So… given that every computer has bugs/vulnerabilities (from the software maker) and settings mistakes (from you or whomever setup your system)… these are the ONLY ways someone else can gain access to your system. However, even if your system has vulnerabilities, it is still very difficult. And in the normal case… harder if you have unique systems or modifications to your system that the "average" computer doesn't have. For example, if your computer has hardware-encryption of all reads & writes to your hard-disk… this provides a major wall (protection) to your computer… and only very special bugs/hacks can get past it. But few computers have such strong data protection. Similarly, you can install some protections on your network path/connection (the simplest is a good "firewall"). Another factor is your behavior on the internet. If you go to "any" site, and don't have a virus-protection installed, and allow popups, etc… these again are settings and safety-software on your computer… these leave you more vulnerable. Rather, if you browse the web using safe methods (you check a link/URL before clicking on it)… you don't go to unknown or strange sites… or sites that your browser warns you about…. you will generally be safe. These behaviors/steps will stop probably 99%-99.999% of attacks.
All of this assumes a malicious entity/person/group outside your network is trying to hack/enter your system, to exploit latent bugs/vulnerabilities/settings. No normal ISP would do that (unless you're using an unknown or disreputable ISP — if so… change). Major/reputed ISPs would never intentionally do something to break/infiltrate your system.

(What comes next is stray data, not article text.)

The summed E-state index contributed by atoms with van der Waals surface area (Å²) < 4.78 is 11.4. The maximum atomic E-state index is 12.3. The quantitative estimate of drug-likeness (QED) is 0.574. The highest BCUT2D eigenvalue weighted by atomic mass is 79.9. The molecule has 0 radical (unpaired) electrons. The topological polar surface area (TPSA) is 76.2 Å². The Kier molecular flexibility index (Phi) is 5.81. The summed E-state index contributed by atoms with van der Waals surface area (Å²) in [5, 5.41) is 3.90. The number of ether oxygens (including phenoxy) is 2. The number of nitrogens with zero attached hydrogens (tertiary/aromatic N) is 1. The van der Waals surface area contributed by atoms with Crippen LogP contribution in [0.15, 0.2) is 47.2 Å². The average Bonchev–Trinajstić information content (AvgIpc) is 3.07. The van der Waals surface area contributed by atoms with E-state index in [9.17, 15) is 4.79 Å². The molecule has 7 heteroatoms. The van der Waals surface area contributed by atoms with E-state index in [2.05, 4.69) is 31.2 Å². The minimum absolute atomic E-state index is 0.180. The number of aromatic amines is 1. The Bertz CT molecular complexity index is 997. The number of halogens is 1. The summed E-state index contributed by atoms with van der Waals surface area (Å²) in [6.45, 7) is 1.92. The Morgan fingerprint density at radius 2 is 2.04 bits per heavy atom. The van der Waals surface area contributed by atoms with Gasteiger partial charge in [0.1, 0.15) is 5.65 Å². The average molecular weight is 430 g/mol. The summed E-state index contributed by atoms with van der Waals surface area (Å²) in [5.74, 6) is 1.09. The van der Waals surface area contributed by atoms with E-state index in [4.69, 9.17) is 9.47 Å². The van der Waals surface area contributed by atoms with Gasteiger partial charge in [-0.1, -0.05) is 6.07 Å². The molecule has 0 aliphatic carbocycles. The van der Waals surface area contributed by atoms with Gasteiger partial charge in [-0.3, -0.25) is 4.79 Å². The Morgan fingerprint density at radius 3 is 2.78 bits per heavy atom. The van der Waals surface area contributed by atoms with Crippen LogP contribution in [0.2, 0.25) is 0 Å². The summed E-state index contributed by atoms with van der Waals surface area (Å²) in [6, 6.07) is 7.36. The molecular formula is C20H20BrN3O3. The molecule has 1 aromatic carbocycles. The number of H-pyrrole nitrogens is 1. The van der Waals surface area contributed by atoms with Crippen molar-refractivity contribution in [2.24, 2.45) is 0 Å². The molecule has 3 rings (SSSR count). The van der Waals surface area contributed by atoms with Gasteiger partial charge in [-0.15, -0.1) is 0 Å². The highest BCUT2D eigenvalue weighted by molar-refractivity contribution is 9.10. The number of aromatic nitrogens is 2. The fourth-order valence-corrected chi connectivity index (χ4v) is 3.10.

It's possible that the ISP's one computer (somewhere on their network) has a virus… and that virus finds its way out to yours — but that virus would need help (from a bug/vulnerability on your system — it can't "attack" your system without your computer's help). And again if your ISP is a major/reputable firm, they would be regularly (daily?) checking their systems to ensure they have no virus. This also reduces the chances. If your ISP's network/computer is bug-free and virus-free, and so is your computer… then it's nearly 0% chance of their system attacking/infiltrating yours.
The last possibility is that the ISP could be ordered (through a legal court order) to intentionally infiltrate your computer. This is of course very rare… and would require law-enforcement or higher government authority's role. If the government is after you or your computer's data… then there isn't much you can do to stop them (in that case, asking here won't get you answers).
Hope this answered what you were wondering.